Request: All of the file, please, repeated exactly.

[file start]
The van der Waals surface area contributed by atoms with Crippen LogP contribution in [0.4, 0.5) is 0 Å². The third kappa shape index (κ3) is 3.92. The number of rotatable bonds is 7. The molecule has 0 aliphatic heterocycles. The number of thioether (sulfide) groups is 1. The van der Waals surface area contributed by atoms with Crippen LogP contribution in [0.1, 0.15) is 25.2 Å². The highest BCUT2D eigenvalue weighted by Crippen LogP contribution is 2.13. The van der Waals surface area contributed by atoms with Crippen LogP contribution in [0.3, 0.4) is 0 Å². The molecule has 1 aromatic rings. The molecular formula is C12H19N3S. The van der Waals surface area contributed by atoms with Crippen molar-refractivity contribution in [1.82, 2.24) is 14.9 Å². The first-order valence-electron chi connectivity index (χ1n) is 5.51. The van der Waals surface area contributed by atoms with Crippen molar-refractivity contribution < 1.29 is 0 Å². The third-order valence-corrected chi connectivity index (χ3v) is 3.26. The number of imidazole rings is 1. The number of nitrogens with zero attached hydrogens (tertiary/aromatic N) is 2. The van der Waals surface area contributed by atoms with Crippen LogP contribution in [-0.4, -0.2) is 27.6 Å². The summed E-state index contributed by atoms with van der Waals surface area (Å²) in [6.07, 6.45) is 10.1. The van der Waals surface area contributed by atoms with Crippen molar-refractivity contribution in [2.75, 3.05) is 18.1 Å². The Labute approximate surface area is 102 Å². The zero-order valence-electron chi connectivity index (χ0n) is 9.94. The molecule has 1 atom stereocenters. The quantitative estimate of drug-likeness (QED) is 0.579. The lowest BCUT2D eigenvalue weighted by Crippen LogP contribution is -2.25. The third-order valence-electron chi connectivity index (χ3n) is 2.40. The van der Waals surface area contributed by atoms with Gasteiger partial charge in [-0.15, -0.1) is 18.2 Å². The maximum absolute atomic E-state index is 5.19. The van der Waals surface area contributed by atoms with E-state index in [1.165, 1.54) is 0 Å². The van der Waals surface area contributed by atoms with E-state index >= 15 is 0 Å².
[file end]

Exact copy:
The van der Waals surface area contributed by atoms with Crippen LogP contribution in [0.4, 0.5) is 0 Å². The third kappa shape index (κ3) is 3.92. The number of rotatable bonds is 7. The molecule has 0 aliphatic heterocycles. The number of thioether (sulfide) groups is 1. The van der Waals surface area contributed by atoms with Crippen LogP contribution in [0.1, 0.15) is 25.2 Å². The highest BCUT2D eigenvalue weighted by Crippen LogP contribution is 2.13. The van der Waals surface area contributed by atoms with Crippen LogP contribution in [0.3, 0.4) is 0 Å². The molecule has 1 aromatic rings. The molecular formula is C12H19N3S. The van der Waals surface area contributed by atoms with Crippen molar-refractivity contribution in [1.82, 2.24) is 14.9 Å². The first-order valence-electron chi connectivity index (χ1n) is 5.51. The van der Waals surface area contributed by atoms with Crippen molar-refractivity contribution < 1.29 is 0 Å². The third-order valence-corrected chi connectivity index (χ3v) is 3.26. The number of imidazole rings is 1. The number of nitrogens with zero attached hydrogens (tertiary/aromatic N) is 2. The van der Waals surface area contributed by atoms with Crippen LogP contribution in [-0.4, -0.2) is 27.6 Å². The summed E-state index contributed by atoms with van der Waals surface area (Å²) in [6.07, 6.45) is 10.1. The van der Waals surface area contributed by atoms with Crippen molar-refractivity contribution in [2.75, 3.05) is 18.1 Å². The Labute approximate surface area is 102 Å². The zero-order valence-electron chi connectivity index (χ0n) is 9.94. The molecule has 1 atom stereocenters. The quantitative estimate of drug-likeness (QED) is 0.579. The lowest BCUT2D eigenvalue weighted by Crippen LogP contribution is -2.25. The third-order valence-electron chi connectivity index (χ3n) is 2.40. The van der Waals surface area contributed by atoms with Gasteiger partial charge in [-0.15, -0.1) is 18.2 Å². The maximum absolute atomic E-state index is 5.19. The van der Waals surface area contributed by atoms with E-state index in [1.165, 1.54) is 0 Å². The van der Waals surface area contributed by atoms with E-state index >= 15 is 0 Å².